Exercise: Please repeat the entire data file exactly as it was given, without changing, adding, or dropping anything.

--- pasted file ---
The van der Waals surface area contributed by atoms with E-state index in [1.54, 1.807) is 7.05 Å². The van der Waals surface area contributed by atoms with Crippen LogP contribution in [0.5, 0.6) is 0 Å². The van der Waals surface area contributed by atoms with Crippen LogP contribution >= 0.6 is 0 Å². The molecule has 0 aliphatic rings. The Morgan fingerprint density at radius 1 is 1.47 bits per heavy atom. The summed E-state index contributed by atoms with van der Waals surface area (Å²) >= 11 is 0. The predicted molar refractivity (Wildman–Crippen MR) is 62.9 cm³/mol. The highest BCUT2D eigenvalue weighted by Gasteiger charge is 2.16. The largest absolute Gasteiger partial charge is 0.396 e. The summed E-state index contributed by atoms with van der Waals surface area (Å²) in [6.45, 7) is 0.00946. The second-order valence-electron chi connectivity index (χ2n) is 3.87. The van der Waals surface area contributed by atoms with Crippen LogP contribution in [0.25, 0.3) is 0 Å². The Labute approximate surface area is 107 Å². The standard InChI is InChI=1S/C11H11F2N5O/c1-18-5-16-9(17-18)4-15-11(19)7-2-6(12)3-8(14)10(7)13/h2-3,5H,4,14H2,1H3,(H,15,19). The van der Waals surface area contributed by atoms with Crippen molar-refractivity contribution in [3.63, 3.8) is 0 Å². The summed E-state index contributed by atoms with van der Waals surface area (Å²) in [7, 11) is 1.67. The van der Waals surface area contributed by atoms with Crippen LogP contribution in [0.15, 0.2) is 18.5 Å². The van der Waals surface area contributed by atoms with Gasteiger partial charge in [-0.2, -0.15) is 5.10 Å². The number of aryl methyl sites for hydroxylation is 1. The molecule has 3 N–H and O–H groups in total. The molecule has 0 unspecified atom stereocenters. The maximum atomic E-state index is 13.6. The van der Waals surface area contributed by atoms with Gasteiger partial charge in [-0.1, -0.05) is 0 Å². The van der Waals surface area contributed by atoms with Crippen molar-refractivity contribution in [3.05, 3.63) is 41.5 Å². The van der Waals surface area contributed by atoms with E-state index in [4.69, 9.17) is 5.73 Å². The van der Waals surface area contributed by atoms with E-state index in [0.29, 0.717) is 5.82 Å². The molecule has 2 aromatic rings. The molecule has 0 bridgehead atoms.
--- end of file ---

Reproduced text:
The van der Waals surface area contributed by atoms with E-state index in [1.54, 1.807) is 7.05 Å². The van der Waals surface area contributed by atoms with Crippen LogP contribution in [0.5, 0.6) is 0 Å². The van der Waals surface area contributed by atoms with Crippen LogP contribution >= 0.6 is 0 Å². The molecule has 0 aliphatic rings. The Morgan fingerprint density at radius 1 is 1.47 bits per heavy atom. The summed E-state index contributed by atoms with van der Waals surface area (Å²) >= 11 is 0. The predicted molar refractivity (Wildman–Crippen MR) is 62.9 cm³/mol. The highest BCUT2D eigenvalue weighted by Gasteiger charge is 2.16. The largest absolute Gasteiger partial charge is 0.396 e. The summed E-state index contributed by atoms with van der Waals surface area (Å²) in [6.45, 7) is 0.00946. The second-order valence-electron chi connectivity index (χ2n) is 3.87. The van der Waals surface area contributed by atoms with Crippen LogP contribution in [0.25, 0.3) is 0 Å². The Labute approximate surface area is 107 Å². The standard InChI is InChI=1S/C11H11F2N5O/c1-18-5-16-9(17-18)4-15-11(19)7-2-6(12)3-8(14)10(7)13/h2-3,5H,4,14H2,1H3,(H,15,19). The van der Waals surface area contributed by atoms with Crippen molar-refractivity contribution in [3.63, 3.8) is 0 Å². The summed E-state index contributed by atoms with van der Waals surface area (Å²) in [7, 11) is 1.67. The van der Waals surface area contributed by atoms with Crippen LogP contribution in [0.15, 0.2) is 18.5 Å². The van der Waals surface area contributed by atoms with Gasteiger partial charge in [-0.2, -0.15) is 5.10 Å². The number of aryl methyl sites for hydroxylation is 1. The molecule has 3 N–H and O–H groups in total. The molecule has 0 unspecified atom stereocenters. The maximum atomic E-state index is 13.6. The van der Waals surface area contributed by atoms with Gasteiger partial charge in [-0.1, -0.05) is 0 Å². The van der Waals surface area contributed by atoms with Crippen molar-refractivity contribution in [3.05, 3.63) is 41.5 Å². The van der Waals surface area contributed by atoms with E-state index in [4.69, 9.17) is 5.73 Å². The van der Waals surface area contributed by atoms with E-state index in [0.29, 0.717) is 5.82 Å². The molecule has 2 aromatic rings. The molecule has 0 bridgehead atoms.